In the fall of 2011, nine years after returning to Austin from New York and five years after establishing his namesake firm, Burton Baldridge, AIA, was ready for a change. His workspace, divided by a set of stairs into two cramped levels, had become problematic. The architect was unnerved by the split nature of his growing firm. “Everybody was down on the bottom, and I was up at the top, and I hated it,” he says. “I hated yelling downstairs; I hated running downstairs and up; and there was no place to have meetings.” Having completed the design-build of his family residence in 2006, Baldridge turned his attention to the next design-build milestone in his personal oeuvre — the overhaul of his own office. The decision also allowed him to relocate the firm to a neighborhood that better fit the character of Baldridge Architects than its original location on South Lamar had. “We really wanted to be in Central or West Austin,” says Baldridge. “I’ve always loved Clarksville. [It’s] the part of Austin that’s the most natural fit for us as a firm. The fact that it’s one of the two mixed-use neighborhoods in this city is awesome.” Chatting with a friend one day at Café Medici on West Lynn, along the two-block stretch that serves as Clarksville’s main street, Baldridge looked up. “What I really want is that place over there,” he said, pointing to the Bond TV repair shop across the street.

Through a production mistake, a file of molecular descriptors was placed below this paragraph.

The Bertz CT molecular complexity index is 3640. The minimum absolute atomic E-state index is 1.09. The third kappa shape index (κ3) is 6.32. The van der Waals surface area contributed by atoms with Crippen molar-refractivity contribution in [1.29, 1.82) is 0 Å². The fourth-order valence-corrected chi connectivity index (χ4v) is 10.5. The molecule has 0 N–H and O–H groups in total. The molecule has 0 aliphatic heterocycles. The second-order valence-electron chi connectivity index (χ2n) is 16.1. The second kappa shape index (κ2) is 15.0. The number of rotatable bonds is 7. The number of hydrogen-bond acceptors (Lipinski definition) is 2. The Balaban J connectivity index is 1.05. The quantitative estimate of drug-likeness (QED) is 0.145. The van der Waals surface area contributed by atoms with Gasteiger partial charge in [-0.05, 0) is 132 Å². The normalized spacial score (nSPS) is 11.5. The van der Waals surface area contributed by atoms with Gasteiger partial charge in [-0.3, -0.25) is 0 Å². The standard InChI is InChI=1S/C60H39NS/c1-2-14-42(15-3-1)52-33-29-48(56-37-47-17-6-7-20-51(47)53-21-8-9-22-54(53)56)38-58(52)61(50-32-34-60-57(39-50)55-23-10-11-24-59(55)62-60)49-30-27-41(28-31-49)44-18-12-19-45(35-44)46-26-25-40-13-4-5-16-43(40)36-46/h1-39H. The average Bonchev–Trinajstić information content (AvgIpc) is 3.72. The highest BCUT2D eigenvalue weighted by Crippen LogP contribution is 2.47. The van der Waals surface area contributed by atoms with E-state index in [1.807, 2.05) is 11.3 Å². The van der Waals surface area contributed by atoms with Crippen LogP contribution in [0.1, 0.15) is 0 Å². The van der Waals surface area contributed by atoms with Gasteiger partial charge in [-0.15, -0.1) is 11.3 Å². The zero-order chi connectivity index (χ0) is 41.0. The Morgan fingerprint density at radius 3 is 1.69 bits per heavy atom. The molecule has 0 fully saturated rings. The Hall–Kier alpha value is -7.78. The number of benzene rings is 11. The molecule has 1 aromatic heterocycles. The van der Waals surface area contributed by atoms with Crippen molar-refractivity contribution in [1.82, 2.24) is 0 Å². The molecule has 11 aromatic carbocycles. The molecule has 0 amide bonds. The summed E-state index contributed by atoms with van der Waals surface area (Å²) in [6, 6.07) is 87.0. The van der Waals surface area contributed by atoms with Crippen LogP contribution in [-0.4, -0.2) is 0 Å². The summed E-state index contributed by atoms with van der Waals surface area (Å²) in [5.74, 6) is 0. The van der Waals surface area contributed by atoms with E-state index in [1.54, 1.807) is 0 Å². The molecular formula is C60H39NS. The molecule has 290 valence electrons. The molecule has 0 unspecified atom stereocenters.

As it turned out, Baldridge was in luck. His friend, a realtor, had heard that the Bonds, whose family had run the business since 1954, were interested in subleasing some of their space. An inquiry revealed that the two-story concrete block structure behind the repair shop was indeed available. The warehouse had been added to the original 1960s masonry building in 1982 and was not in great shape, but there was potential in the simplicity of its volume and its prime location.